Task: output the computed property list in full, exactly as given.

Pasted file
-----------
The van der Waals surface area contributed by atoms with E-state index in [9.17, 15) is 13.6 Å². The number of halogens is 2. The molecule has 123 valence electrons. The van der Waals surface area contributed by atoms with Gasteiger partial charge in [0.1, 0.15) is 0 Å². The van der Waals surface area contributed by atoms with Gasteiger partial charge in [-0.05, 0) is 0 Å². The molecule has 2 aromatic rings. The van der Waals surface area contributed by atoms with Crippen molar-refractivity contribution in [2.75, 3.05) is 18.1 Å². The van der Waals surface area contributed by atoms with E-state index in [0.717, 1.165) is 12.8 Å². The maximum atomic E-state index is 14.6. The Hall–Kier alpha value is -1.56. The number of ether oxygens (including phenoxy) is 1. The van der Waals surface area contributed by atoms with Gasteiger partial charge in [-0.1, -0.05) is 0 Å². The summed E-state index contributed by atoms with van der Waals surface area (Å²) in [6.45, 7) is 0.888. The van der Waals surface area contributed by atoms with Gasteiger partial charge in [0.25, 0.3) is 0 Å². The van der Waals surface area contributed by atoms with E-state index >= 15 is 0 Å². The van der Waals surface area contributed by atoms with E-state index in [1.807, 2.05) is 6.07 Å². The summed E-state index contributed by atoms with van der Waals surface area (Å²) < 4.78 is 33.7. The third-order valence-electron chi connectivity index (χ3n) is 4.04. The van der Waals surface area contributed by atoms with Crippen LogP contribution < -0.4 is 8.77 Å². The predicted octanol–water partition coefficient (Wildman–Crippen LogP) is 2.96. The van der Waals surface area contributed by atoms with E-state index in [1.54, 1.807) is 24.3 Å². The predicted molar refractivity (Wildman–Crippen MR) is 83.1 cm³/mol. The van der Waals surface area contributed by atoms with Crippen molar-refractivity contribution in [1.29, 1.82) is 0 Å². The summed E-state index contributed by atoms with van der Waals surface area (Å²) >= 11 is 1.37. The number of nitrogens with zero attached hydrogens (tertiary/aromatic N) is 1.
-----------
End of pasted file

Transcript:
The van der Waals surface area contributed by atoms with E-state index in [9.17, 15) is 13.6 Å². The number of halogens is 2. The molecule has 123 valence electrons. The van der Waals surface area contributed by atoms with Gasteiger partial charge in [0.1, 0.15) is 0 Å². The van der Waals surface area contributed by atoms with Gasteiger partial charge in [-0.05, 0) is 0 Å². The molecule has 2 aromatic rings. The van der Waals surface area contributed by atoms with Crippen molar-refractivity contribution in [2.75, 3.05) is 18.1 Å². The van der Waals surface area contributed by atoms with E-state index in [0.717, 1.165) is 12.8 Å². The maximum atomic E-state index is 14.6. The Hall–Kier alpha value is -1.56. The number of ether oxygens (including phenoxy) is 1. The van der Waals surface area contributed by atoms with Gasteiger partial charge in [-0.1, -0.05) is 0 Å². The summed E-state index contributed by atoms with van der Waals surface area (Å²) in [6.45, 7) is 0.888. The van der Waals surface area contributed by atoms with Gasteiger partial charge in [0.25, 0.3) is 0 Å². The van der Waals surface area contributed by atoms with E-state index >= 15 is 0 Å². The van der Waals surface area contributed by atoms with E-state index in [1.807, 2.05) is 6.07 Å². The summed E-state index contributed by atoms with van der Waals surface area (Å²) < 4.78 is 33.7. The third-order valence-electron chi connectivity index (χ3n) is 4.04. The van der Waals surface area contributed by atoms with Crippen LogP contribution < -0.4 is 8.77 Å². The predicted octanol–water partition coefficient (Wildman–Crippen LogP) is 2.96. The van der Waals surface area contributed by atoms with E-state index in [1.54, 1.807) is 24.3 Å². The predicted molar refractivity (Wildman–Crippen MR) is 83.1 cm³/mol. The van der Waals surface area contributed by atoms with Crippen molar-refractivity contribution in [1.29, 1.82) is 0 Å². The summed E-state index contributed by atoms with van der Waals surface area (Å²) >= 11 is 1.37. The number of nitrogens with zero attached hydrogens (tertiary/aromatic N) is 1.